In one google search you can find a plethora of strategies to reach your weight goals. You can find out how to break past plateaus, change parts of your body, and reach optimal health. What if you find yourself at a place where the goal isn’t the goal anymore?
I recently had a conversation with a nutrition client about this. She shared that she always had a goal of reaching a certain number on the scale. However, she was feeling really good about where she was currently at. Her clothes were fitting well, she was performing well and seeing improvements in her workouts. She was happy with her food choices, and didn’t feel restrained like she was on a diet. And I can clearly see in her progress photos that she is leaner and fitter. She hadn’t yet hit that perceived ideal number, yet was very happy with both her physical and mental progress.
Can you cancel the goal? Is it ok to be happy with where you are? Yes and yes.
Sometimes we need to evaluate the tradeoffs and decide if it’s worth it. That’s where our conversation led. She reached a point where she was physically healthier, fitter, leaner and stronger. She also had a healthier relationship with food. So basically, kicking butt. That elusive number hadn’t yet been reached. And she didn’t know if she really wanted it anymore. She didn’t know if she wanted to push for it when she felt so good already. She is healthy, fit, and happy. That doesn’t sound so bad, right?
Sometimes the tradeoffs aren’t worth it. You don’t always have to be in pursuit of changing your weight or your body. You don’t have to live in restriction. You can take a break from reading the endless tips and tricks online. You can have flexibility in your diet and still be healthy.
That’s where she found herself. In a place where she ate healthily most of the time and is consistent with her workouts. She is taking it day by day. Focusing on doing these practices each day and not worrying or stressing about a big goal.
Exercising regularly, eating mostly nutrient rich foods, and getting plenty of rest and recovery is living a healthy lifestyle. Even when you aren’t trying to achieve the next thing.
PS: In the months since we talked about this, she’s now moved quite close to her original target scale weight. But that didn’t happen until she became more relaxed and started focusing on each day instead of the finish line.
I will leave you with a couple strategies to organize your efforts in the pursuit of health and fitness. These will help you plan and build skills without getting confused, overwhelmed, or worrying about details that don’t really matter.
Outcome Vs Behavior Goals
Outcome goals describe what we want to achieve at the end of the process. There is nothing wrong with seeing the finish line. But we shouldn’t only focus on that. Outcomes are affected by external factors that we don’t have control over. You might miss workouts due to a sickness, your work has you traveling more, or you don’t have the opportunity to eat at home most of the time.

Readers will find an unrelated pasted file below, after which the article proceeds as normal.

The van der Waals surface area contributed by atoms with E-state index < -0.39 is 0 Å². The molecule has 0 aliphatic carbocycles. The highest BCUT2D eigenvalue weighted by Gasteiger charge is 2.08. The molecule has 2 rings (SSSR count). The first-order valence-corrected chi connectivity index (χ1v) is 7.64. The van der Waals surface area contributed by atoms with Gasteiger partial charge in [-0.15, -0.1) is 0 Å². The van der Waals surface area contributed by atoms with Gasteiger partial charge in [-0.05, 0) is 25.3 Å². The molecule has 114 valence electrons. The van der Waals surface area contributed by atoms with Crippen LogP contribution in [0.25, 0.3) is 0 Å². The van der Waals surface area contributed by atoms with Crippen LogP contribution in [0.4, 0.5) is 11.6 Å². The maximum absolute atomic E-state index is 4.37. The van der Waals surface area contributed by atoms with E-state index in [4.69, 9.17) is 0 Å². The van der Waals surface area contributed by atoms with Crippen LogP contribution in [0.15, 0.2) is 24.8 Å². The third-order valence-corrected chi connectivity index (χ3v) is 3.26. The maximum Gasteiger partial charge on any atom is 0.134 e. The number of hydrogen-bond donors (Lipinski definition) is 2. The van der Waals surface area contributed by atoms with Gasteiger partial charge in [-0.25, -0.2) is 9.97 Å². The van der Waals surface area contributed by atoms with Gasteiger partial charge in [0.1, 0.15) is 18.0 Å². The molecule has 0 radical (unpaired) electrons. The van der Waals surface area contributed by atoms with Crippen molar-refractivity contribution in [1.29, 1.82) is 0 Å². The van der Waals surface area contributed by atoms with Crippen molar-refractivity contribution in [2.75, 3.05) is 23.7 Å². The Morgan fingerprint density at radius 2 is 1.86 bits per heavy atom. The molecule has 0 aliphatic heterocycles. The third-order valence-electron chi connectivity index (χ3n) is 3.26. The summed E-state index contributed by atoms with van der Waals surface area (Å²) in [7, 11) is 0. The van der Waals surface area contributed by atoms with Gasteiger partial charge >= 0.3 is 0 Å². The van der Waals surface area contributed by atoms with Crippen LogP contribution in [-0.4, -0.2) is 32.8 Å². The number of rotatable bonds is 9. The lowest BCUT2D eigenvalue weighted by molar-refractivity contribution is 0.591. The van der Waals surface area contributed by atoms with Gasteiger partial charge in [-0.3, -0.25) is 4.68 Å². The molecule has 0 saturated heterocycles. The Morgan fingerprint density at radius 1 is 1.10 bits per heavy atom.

We can control what we do. That’s where behavior goals come in. You focus on the things you have control over and commit to doing those practices regularly.
Outcome goal: I want to lose 10 lbs
Behavior goal: I will eat slowly and until satisfied at each meal
Outcome goal: I want to PR my deadlift
Behavior goal: I will Deadlift 3 times/week
Both goals are trackable. But the behavior goals give you daily practices to do and track, making them more likely to be successful in the long run.
How to set behavior goals.
- Write down the outcome that you want to achieve.
- Write down some skills you need to achieve that outcome. For example: if you want to do more meal prepping, maybe you need to learn to grill or try new ways to prepare veggies.
- Write down a few behaviors that will help build those skills. Going back to the meal prep example: This can be really basic like writing out a meal plan or making a grocery list.
- Lastly, do these behaviors regularly. Daily where it applies. Think about what behaviors you can do today, this week, and this month.
Approach vs Avoid goals
Avoid goals are the things we vow to stop doing.
Stop drinking soda.
Stop eating sugar.
Doing this is pretty straightforward. Just stop, right? However, most of the time this is mentally counterproductive. The more you tell yourself not to or you can’t, the more you want to. Then when you slip, and you will, it feels like a failure and all the wheels fall off.
They are also exhausting. You end up spending a lot of mental energy thinking about what you can’t do anymore, how to keep avoiding, and beating yourself up for not moving on.
Approach goals are adding in the good things we know we should be doing. Adding these things in, sneakily leaves less room for the things you want to avoid. Approach goals feel good. You get to focus on adding in good and healthy practices rather than taking away and feeling deprived.
Avoid goal: Stop eating sugar
Approach goal: have fresh fruits and vegetables on hand ready to eat
Avoid goal: stop drinking soda
Approach goal: drink at least 100 oz of water each day
Avoid goal: Stop stress eating
Approach goal: Create a list of stress relieving strategies to use in stressful situations
How to set approach goals:
- Write down the bad behavior you want to change.
- Write down a relevant good behavior to replace it. For example: If you usually have an afternoon cookie, have fruit or yogurt instead.
- Write down an “approach” goal that supports the new behavior. Using the same example: make plans and preparations to have this ready for you.
- Consider all the benefits that this new approach goal offers you.
- Find what works and repeat!